“I…Er…It’s just that…Er.” He looked down at the hat he held. Henry stepped passed Mrs Eldon and onto the porch.
“Let’s have a word out here.” Placing a hand on Jed’s shoulder he steered him away from the door. Annabelle closed it behind him. “All right, let’s hear it.”
“Whatever it is you came for.”
“I came to see Nathan.”
“So can I? See him?”
“The boss said to keep you all away.”
“I know but you let Mrs Eldon in.”
“She happens to be in love with Nathan. What’s your excuse?”
The youngster looked away.
Henry sat on a wooden bench that ran beneath the bunkhouse window and waited. Give the kid long enough and he’d spit it out. Sure enough only a couple of minutes passed before Jed turned to face him.
“I didn’t get to say goodbye.”
Henry’s brow furrowed.
“Who to?” He thought about it. “Gerrard?”
“NO! I mean…Well yeah, sort of but that’s not what I mean.”
“Maybe you should just explain.”
Jed let out a heavy sigh and leaned back against the porch rail. He stabbed at the wooden boards with the toe of his boot.
“I didn’t get to say goodbye to my folks. I wasn’t there when they died. I never got to tell them…” He looked up at Henry. “You know?”
“If Nathan…I’d just like to see him…In case.”
“I understand. Reckon you’re being a mite pessimistic about his chances but I do understand.”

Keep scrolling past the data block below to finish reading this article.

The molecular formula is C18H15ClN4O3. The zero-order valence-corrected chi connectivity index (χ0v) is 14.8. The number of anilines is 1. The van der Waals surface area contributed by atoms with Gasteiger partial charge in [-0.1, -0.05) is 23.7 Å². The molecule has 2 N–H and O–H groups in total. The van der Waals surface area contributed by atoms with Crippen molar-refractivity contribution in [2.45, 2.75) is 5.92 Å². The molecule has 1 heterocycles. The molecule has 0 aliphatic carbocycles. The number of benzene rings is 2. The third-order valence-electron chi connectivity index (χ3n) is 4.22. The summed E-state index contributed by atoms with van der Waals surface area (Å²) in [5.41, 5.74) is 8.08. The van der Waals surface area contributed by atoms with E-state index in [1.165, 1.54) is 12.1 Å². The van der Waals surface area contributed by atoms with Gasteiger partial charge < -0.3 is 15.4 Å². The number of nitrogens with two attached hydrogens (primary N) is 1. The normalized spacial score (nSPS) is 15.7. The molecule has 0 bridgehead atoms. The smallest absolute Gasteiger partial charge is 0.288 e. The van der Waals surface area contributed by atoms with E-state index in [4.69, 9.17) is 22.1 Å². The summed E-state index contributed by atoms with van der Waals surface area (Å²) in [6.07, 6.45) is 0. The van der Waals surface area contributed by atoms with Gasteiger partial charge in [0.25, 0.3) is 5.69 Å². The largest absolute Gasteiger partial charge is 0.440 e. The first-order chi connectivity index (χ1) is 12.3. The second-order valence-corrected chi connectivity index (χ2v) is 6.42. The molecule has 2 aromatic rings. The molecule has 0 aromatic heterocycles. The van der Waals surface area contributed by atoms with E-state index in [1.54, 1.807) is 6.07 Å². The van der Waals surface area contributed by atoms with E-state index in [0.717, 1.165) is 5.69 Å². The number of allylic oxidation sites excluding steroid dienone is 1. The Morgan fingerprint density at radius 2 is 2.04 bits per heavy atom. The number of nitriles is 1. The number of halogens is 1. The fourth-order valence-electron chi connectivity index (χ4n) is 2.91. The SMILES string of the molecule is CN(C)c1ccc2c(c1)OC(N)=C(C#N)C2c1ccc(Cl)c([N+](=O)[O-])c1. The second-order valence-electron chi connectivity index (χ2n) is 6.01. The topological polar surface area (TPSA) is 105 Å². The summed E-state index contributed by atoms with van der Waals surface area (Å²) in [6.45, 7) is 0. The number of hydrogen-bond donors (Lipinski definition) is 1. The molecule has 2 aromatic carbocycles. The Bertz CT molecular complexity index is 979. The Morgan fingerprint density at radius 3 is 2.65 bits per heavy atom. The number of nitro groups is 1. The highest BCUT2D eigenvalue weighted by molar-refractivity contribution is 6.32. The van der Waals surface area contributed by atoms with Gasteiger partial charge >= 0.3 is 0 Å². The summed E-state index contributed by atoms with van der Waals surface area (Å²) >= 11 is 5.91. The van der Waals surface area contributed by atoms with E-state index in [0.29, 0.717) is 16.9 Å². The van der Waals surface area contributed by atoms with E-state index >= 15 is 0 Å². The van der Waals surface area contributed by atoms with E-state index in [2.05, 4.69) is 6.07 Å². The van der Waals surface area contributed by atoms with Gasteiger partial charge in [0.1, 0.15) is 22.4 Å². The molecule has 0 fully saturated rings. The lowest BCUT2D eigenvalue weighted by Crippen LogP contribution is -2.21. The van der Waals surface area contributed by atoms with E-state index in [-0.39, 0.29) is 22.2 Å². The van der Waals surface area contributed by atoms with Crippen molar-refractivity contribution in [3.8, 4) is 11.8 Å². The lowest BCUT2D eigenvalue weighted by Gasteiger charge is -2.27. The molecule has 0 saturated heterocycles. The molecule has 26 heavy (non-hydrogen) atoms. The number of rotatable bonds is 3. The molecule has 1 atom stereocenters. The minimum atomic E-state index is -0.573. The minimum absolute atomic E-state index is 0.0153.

“So can I see him?”
Henry stood up and walked back over to the door.
“We don’t want you catching it, Jed.”
“Seeing as I was the one who found him when he was sick, don’t you think I’da caught it by now?”
Henry smiled and shook his head.
“I thought you’re always telling me Heyes is the smart one.”
“I like to let him think that.” Jed grinned. “So, can I see him?”
“Nathan?” Jed stepped closer to the bed, clearly concerned by the pallor of his friend’s complexion and the rasp of each breath. “Nathan?”
Two eyes opened.
“Hey, kid.” The man attempted a smile but clearly that took too much effort.
“Hi. How you doin’?”
“Not so good.” His voice was little more than a whisper. He worked hard to focus on Jed’s face. “You behay – behaving – yourself?”
“Sure.” Jed lowered himself onto the neighbouring bunk. “They got us all bunked in the barn.”
“Heyes – complainin’?”
“Of course. Although he’s got a lock he’s working on trying to open so that keeps him quiet most of the time.”
“It’s a long story. I’ll tell you when you’re better.” Jed looked at his feet then back at his friend. “I know you’re gonna get better.”